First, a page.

Food for thought after Thanksgiving dinner: The reason most diets fail

Something to think about after you get over the Thanksgiving splurge: Obesity is killing us.

The epidemic of obesity in America is giving us heart disease, diabetes, and even cancer. It’s killing us earlier and making us unhealthy, unproductive and miserable. The Milken Institute last week estimated it’s costing our country $1.7 trillion a year in healthcare expenditures and lost output.

And it’s getting worse. Around three quarters of American men, and two-thirds of women, are now overweight according to a new report. The percentage of us who are obese has risen by a third this millennium, and is now around 40%, experts say.

Yes, OK, we know all this.

Hardly any health topic gets so much popular attention. Every year there’s a new fashionable diet on the best seller list. Atkins. Paleo. Low-carb. Low-fat. Low-glycemic. Fasting. Mediterranean. South Beach.

Anyone remember the Zone diet? How about the F-Plan? One year we’re told to cut out the butter. The next year we’re told to cut out the bread.

A few years back there was even a fad for “The Cabbage Soup Diet.” Yecch.

They all succeed a bit, for a while. And then they don’t. Or the public gets bored and move on to another one.

Are we dieting the wrong way?

What if, when it comes to all these diets, we’re failing not because we’re focusing on the wrong foods, but because we’re focusing on the wrong problem?

That’s the startling implication of a new report by the U.S. Preventive Services Taskforce, an independent team of medical experts supported by the U.S. Federal government.

After studying nearly 100 weight-loss programs and weight maintenance programs, the task force concluded that successful dieting isn’t just about what diet plan you follow, and what you eat, or even what type of exercise you do.

The task force concluded that successful dieting isn’t just about what diet plan you follow, and what you eat, or even what type of exercise you do.

It’s about whether you have a system in place that provides regular support, including frequent face-to-face meetings, to help you stick to it.

In a nutshell: Don’t diet alone.

People who try to lose weight and get healthy in a structured program, with expert interventions and support, typically lose a lot of weight, studies find.

People who try to do it alone often don’t.

Researchers found that overweight and obese people in structured, behavioral programs are much more likely to lose weight and to keep it off. They lose more weight on average than those dieting without such support structures, they are more likely to lose more than 5% of their weight, and they are more likely to keep off the pounds.

Sounds obvious when you think about it, but if it really were obvious we wouldn’t all waste so much money on fad diet books.

That may sound like good news for companies like WW International Inc., formerly Weight Watchers

WTW, +3.26%

  and Jenny Craig. But no one program works best for everyone, researchers say. Some people do best meeting a doctor or nutritionist one-on-one. Others do better in groups. And so on.

What do successful dieters do?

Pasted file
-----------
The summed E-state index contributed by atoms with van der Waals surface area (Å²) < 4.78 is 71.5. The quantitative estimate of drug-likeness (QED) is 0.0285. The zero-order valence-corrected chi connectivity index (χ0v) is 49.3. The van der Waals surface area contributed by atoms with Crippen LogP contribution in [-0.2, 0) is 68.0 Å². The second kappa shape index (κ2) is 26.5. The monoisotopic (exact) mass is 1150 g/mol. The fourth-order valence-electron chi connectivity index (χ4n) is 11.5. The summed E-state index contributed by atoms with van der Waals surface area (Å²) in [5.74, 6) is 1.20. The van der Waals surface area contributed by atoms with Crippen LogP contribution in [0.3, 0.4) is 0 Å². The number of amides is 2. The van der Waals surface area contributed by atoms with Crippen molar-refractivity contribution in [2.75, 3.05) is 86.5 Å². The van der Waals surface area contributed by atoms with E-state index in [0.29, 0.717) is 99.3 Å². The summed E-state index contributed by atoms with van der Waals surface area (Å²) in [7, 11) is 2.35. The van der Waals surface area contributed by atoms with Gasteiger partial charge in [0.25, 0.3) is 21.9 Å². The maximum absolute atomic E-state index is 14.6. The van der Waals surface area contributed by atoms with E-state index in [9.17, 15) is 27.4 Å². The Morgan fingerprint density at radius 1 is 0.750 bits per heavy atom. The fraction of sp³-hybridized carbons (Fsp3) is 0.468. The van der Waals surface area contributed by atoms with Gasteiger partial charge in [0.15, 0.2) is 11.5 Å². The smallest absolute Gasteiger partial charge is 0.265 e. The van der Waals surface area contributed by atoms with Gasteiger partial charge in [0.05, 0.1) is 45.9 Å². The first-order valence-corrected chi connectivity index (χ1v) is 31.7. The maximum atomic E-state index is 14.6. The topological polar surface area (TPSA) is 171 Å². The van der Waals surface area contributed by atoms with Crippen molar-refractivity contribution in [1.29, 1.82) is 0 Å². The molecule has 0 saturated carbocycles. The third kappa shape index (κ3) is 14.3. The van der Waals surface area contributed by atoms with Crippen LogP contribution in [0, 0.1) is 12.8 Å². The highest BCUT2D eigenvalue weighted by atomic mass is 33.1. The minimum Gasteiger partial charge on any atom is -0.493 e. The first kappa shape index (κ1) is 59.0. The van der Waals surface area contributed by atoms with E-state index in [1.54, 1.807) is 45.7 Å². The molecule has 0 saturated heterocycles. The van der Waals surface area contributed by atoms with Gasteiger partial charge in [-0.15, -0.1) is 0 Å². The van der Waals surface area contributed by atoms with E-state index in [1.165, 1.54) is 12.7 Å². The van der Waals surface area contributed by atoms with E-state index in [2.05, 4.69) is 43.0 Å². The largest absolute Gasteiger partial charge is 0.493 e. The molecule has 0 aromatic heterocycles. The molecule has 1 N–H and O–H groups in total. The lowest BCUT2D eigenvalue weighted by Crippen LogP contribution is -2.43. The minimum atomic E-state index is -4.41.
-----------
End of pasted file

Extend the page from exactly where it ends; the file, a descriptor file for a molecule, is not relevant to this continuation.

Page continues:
But successful programs all seem to have a few key things in common.

They meet regularly. The median program studied met once every two weeks and the more often the better. “We know the more intensive interventions produce more significant weight loss, and also produce better health outcomes over the long term,” says Dr. Chyke Doubeni, a task force member and a professor at the University of Pennsylvania’s Perelman School of Medicine.

The meetings are meaningful. For instance, researchers found that the typical group meeting in successful programs consisted of classroom-style sessions lasting one or two hours each time.

You aren’t going to lose weight without bathroom scales, tracking portions and monitoring your exercise, experts and experience both suggest.

The meetings focus on changing behavior. They reinforced healthy messages, helped people who were succeeding to stay on track, and helped those who were failing to get back on track.

The meetings talk about both diet and exercise. It’s not just the weight loss, but also ensuring that people are physically fit and eating a healthy diet,” Doubeni says. [That’s] central to reducing health risk in people with obesity.”

The programs give people tools to monitor their behavior between meetings. These include pedometers, body scales, food scales, exercise videos, and so on.

You aren’t going to lose weight without bathroom scales, tracking portions and monitoring your exercise, experts and experience both suggest.

(It’s an old rule of management: What gets measured gets managed. The flip-side is that what doesn’t get measured doesn’t get managed.)

Tools may also be important because, psychologically, they give the dieter a stronger feeling of control.

And successful programs last long enough to change behavior, researchers found. The successful programs studied often lasted for a full year, and frequently for more than that. And they include weight maintenance programs to keep off the weight once you’ve lost it.

“Most of the intensive behavioral weight loss interventions… lasted for 1 or 2 years, and the majority had 12 or more sessions in the first year,” the researchers write.

Picking the latest fad diet and trying it for six weeks is what most of us do. No wonder we keep failing. But that is no reason to despair. The problem isn’t us. According to this latest research, we may be just using the wrong technique.

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Brett Arends is a MarketWatch columnist. Follow him on Twitter @BrettArends.

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